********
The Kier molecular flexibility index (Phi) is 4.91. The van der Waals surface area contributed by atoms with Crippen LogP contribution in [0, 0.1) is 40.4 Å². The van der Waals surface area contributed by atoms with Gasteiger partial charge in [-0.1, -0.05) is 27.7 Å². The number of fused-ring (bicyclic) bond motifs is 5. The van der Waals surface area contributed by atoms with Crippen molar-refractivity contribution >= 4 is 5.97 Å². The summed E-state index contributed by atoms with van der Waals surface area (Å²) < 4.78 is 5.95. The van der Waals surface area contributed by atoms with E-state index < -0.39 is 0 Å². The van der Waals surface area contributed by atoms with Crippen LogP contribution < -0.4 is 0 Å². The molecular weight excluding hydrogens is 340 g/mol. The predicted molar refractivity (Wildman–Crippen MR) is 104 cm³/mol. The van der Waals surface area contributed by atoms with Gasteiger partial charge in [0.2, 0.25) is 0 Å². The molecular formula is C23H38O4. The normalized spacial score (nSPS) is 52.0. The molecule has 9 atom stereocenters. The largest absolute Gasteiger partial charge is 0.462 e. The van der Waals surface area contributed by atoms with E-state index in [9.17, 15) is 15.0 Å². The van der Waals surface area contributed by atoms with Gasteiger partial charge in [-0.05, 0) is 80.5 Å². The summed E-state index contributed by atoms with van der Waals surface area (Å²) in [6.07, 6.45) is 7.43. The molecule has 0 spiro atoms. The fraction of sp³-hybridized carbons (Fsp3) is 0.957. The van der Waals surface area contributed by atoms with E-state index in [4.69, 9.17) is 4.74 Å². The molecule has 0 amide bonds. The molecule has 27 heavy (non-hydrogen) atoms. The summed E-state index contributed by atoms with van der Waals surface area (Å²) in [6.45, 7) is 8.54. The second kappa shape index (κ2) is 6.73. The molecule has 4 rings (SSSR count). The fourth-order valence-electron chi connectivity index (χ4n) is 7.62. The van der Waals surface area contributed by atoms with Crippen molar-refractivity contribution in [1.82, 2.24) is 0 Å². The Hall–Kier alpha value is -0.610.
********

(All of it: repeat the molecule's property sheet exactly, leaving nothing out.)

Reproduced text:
The Kier molecular flexibility index (Phi) is 4.91. The van der Waals surface area contributed by atoms with Crippen LogP contribution in [0, 0.1) is 40.4 Å². The van der Waals surface area contributed by atoms with Gasteiger partial charge in [-0.1, -0.05) is 27.7 Å². The number of fused-ring (bicyclic) bond motifs is 5. The van der Waals surface area contributed by atoms with Crippen molar-refractivity contribution >= 4 is 5.97 Å². The summed E-state index contributed by atoms with van der Waals surface area (Å²) < 4.78 is 5.95. The van der Waals surface area contributed by atoms with E-state index < -0.39 is 0 Å². The van der Waals surface area contributed by atoms with Crippen LogP contribution < -0.4 is 0 Å². The molecular weight excluding hydrogens is 340 g/mol. The predicted molar refractivity (Wildman–Crippen MR) is 104 cm³/mol. The van der Waals surface area contributed by atoms with Gasteiger partial charge in [0.2, 0.25) is 0 Å². The molecular formula is C23H38O4. The normalized spacial score (nSPS) is 52.0. The molecule has 9 atom stereocenters. The largest absolute Gasteiger partial charge is 0.462 e. The van der Waals surface area contributed by atoms with E-state index in [9.17, 15) is 15.0 Å². The van der Waals surface area contributed by atoms with Gasteiger partial charge in [-0.05, 0) is 80.5 Å². The summed E-state index contributed by atoms with van der Waals surface area (Å²) in [6.07, 6.45) is 7.43. The molecule has 0 spiro atoms. The fraction of sp³-hybridized carbons (Fsp3) is 0.957. The van der Waals surface area contributed by atoms with E-state index in [4.69, 9.17) is 4.74 Å². The molecule has 0 amide bonds. The molecule has 27 heavy (non-hydrogen) atoms. The summed E-state index contributed by atoms with van der Waals surface area (Å²) in [6.45, 7) is 8.54. The second kappa shape index (κ2) is 6.73. The molecule has 4 rings (SSSR count). The fourth-order valence-electron chi connectivity index (χ4n) is 7.62. The van der Waals surface area contributed by atoms with Crippen molar-refractivity contribution in [1.82, 2.24) is 0 Å². The Hall–Kier alpha value is -0.610.